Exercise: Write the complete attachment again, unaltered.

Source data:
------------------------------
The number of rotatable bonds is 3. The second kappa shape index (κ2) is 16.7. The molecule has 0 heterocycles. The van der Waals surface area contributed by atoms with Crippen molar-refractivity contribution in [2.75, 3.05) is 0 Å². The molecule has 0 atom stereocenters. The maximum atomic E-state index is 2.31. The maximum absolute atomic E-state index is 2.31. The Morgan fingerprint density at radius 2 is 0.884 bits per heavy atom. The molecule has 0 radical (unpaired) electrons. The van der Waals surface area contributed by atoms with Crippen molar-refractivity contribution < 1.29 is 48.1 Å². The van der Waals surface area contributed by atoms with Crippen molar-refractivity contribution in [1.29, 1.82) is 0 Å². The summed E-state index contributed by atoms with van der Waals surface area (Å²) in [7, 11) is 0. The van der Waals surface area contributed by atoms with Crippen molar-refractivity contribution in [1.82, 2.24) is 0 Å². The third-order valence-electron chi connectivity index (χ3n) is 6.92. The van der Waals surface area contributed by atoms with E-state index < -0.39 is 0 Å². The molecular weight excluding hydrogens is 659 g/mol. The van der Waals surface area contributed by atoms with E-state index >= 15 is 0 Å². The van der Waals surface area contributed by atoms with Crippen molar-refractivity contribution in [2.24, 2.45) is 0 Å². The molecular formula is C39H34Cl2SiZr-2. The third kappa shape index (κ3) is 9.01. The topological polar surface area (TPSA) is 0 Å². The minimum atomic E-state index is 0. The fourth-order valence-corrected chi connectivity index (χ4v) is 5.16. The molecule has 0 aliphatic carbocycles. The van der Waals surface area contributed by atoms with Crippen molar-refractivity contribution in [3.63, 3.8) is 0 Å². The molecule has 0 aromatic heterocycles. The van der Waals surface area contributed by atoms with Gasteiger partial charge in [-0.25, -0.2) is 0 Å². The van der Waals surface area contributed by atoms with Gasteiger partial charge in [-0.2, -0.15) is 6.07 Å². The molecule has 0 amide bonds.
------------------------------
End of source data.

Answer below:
The number of rotatable bonds is 3. The second kappa shape index (κ2) is 16.7. The molecule has 0 heterocycles. The van der Waals surface area contributed by atoms with Crippen molar-refractivity contribution in [2.75, 3.05) is 0 Å². The molecule has 0 atom stereocenters. The maximum atomic E-state index is 2.31. The maximum absolute atomic E-state index is 2.31. The Morgan fingerprint density at radius 2 is 0.884 bits per heavy atom. The molecule has 0 radical (unpaired) electrons. The van der Waals surface area contributed by atoms with Crippen molar-refractivity contribution < 1.29 is 48.1 Å². The van der Waals surface area contributed by atoms with Crippen molar-refractivity contribution in [1.29, 1.82) is 0 Å². The summed E-state index contributed by atoms with van der Waals surface area (Å²) in [7, 11) is 0. The van der Waals surface area contributed by atoms with Crippen molar-refractivity contribution in [1.82, 2.24) is 0 Å². The third-order valence-electron chi connectivity index (χ3n) is 6.92. The van der Waals surface area contributed by atoms with E-state index < -0.39 is 0 Å². The molecular weight excluding hydrogens is 659 g/mol. The van der Waals surface area contributed by atoms with E-state index >= 15 is 0 Å². The van der Waals surface area contributed by atoms with Crippen molar-refractivity contribution in [2.24, 2.45) is 0 Å². The molecular formula is C39H34Cl2SiZr-2. The third kappa shape index (κ3) is 9.01. The topological polar surface area (TPSA) is 0 Å². The minimum atomic E-state index is 0. The fourth-order valence-corrected chi connectivity index (χ4v) is 5.16. The molecule has 0 aliphatic carbocycles. The van der Waals surface area contributed by atoms with Crippen molar-refractivity contribution in [3.63, 3.8) is 0 Å². The molecule has 0 aromatic heterocycles. The van der Waals surface area contributed by atoms with Gasteiger partial charge in [-0.25, -0.2) is 0 Å². The van der Waals surface area contributed by atoms with Gasteiger partial charge in [-0.2, -0.15) is 6.07 Å². The molecule has 0 amide bonds.